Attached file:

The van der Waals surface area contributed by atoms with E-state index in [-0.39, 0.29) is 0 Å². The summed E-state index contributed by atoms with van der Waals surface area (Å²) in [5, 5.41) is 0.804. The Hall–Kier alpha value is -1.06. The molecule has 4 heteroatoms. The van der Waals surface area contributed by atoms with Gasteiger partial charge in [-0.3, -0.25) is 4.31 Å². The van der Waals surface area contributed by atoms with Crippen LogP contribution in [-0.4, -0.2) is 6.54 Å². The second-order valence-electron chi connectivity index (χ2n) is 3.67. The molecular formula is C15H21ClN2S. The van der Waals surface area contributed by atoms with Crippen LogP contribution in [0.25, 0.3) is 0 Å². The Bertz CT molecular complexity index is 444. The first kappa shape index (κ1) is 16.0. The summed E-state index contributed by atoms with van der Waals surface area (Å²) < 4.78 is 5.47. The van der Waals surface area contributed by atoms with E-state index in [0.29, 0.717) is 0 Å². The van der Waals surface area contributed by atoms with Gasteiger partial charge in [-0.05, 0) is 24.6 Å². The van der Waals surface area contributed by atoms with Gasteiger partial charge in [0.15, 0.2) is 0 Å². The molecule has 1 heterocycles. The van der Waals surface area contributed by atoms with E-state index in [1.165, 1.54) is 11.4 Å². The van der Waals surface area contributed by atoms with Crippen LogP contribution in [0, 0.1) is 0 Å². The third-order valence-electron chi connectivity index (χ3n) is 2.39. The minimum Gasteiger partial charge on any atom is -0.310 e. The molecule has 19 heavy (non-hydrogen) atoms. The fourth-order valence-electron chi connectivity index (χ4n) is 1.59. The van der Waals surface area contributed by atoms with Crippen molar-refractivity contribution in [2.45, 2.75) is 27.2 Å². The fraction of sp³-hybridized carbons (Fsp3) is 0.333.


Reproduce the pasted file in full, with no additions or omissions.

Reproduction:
The van der Waals surface area contributed by atoms with E-state index in [-0.39, 0.29) is 0 Å². The summed E-state index contributed by atoms with van der Waals surface area (Å²) in [5, 5.41) is 0.804. The Hall–Kier alpha value is -1.06. The molecule has 4 heteroatoms. The van der Waals surface area contributed by atoms with Gasteiger partial charge in [-0.3, -0.25) is 4.31 Å². The van der Waals surface area contributed by atoms with Crippen LogP contribution in [-0.4, -0.2) is 6.54 Å². The second-order valence-electron chi connectivity index (χ2n) is 3.67. The molecular formula is C15H21ClN2S. The van der Waals surface area contributed by atoms with Crippen LogP contribution in [0.25, 0.3) is 0 Å². The Bertz CT molecular complexity index is 444. The first kappa shape index (κ1) is 16.0. The summed E-state index contributed by atoms with van der Waals surface area (Å²) < 4.78 is 5.47. The van der Waals surface area contributed by atoms with E-state index in [0.29, 0.717) is 0 Å². The van der Waals surface area contributed by atoms with Gasteiger partial charge in [-0.05, 0) is 24.6 Å². The van der Waals surface area contributed by atoms with Gasteiger partial charge in [0.15, 0.2) is 0 Å². The molecule has 1 heterocycles. The van der Waals surface area contributed by atoms with E-state index in [1.165, 1.54) is 11.4 Å². The van der Waals surface area contributed by atoms with Crippen LogP contribution in [0, 0.1) is 0 Å². The third-order valence-electron chi connectivity index (χ3n) is 2.39. The minimum Gasteiger partial charge on any atom is -0.310 e. The molecule has 19 heavy (non-hydrogen) atoms. The fourth-order valence-electron chi connectivity index (χ4n) is 1.59. The van der Waals surface area contributed by atoms with Crippen molar-refractivity contribution in [2.45, 2.75) is 27.2 Å². The fraction of sp³-hybridized carbons (Fsp3) is 0.333.